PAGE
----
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2

It is a crab spider, likely of genus Xysticus but possibly genus Ozyptila. If you needed to get down to genus, bugguide (https://bugguide.net/node/view/63082) says that we can differentiate these genera by counting the macrosetae (the thick hairs) on the front legs. You would need some high-quality zoomed photos to check those. In general, eating spiders is ...


2

This is a false wolf spider called Zoropsis spinimana: It is found all over Europe, including the London,UK area: A photo gallery and distribution map of user-submitted observations of Zoropsis spinimana can be found here: https://inaturalist.org/taxa/127112-Zoropsis-spinimana


1

Without a sense of how big this spider exactly, but based on the width of the grouting, I'm guessing body length of about 15-18 mm (0.59 - 0.71 in). This, along with the colouration and long palps would most likely make it Eratigena atrica also known as the Giant House Spider. This species is widespread in Europe and parts of North America, so not of ...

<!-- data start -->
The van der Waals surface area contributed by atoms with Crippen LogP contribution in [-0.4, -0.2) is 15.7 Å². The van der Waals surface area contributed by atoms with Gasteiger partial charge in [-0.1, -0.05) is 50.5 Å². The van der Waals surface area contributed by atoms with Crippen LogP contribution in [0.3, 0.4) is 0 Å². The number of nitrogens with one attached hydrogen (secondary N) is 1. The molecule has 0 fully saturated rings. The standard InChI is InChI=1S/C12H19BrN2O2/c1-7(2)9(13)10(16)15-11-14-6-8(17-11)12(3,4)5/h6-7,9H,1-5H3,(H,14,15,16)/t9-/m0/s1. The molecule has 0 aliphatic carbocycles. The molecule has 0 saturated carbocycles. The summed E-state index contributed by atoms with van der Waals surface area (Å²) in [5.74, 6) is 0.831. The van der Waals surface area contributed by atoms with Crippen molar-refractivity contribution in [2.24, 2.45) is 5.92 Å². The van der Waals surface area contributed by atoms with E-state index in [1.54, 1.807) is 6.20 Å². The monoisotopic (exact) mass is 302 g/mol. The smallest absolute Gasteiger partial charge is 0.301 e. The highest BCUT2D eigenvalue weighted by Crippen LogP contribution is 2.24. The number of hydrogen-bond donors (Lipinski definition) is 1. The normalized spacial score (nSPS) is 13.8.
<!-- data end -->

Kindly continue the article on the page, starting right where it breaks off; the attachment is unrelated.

13

For many species the mother abandons the eggs after laying them and there is no maternal care (sometimes the mother dies after laying eggs, so really no possibility of maternal care). Paternal care is generally completely lacking as well (and sometimes the father is expected to die before hatching). And many of those species are solitary, so not learning ...


22

Spiders’ ability to weave webs is a classic example of an innate or instinctual behavior. They do not learn to make webs. The earliest English-language scientific publication that I can find to back this claim is Porter 1906 1, which focuses on variation in the webs of Orb-weaving spiders: The web of the Orb-weaving Spiders has long been one of the ...


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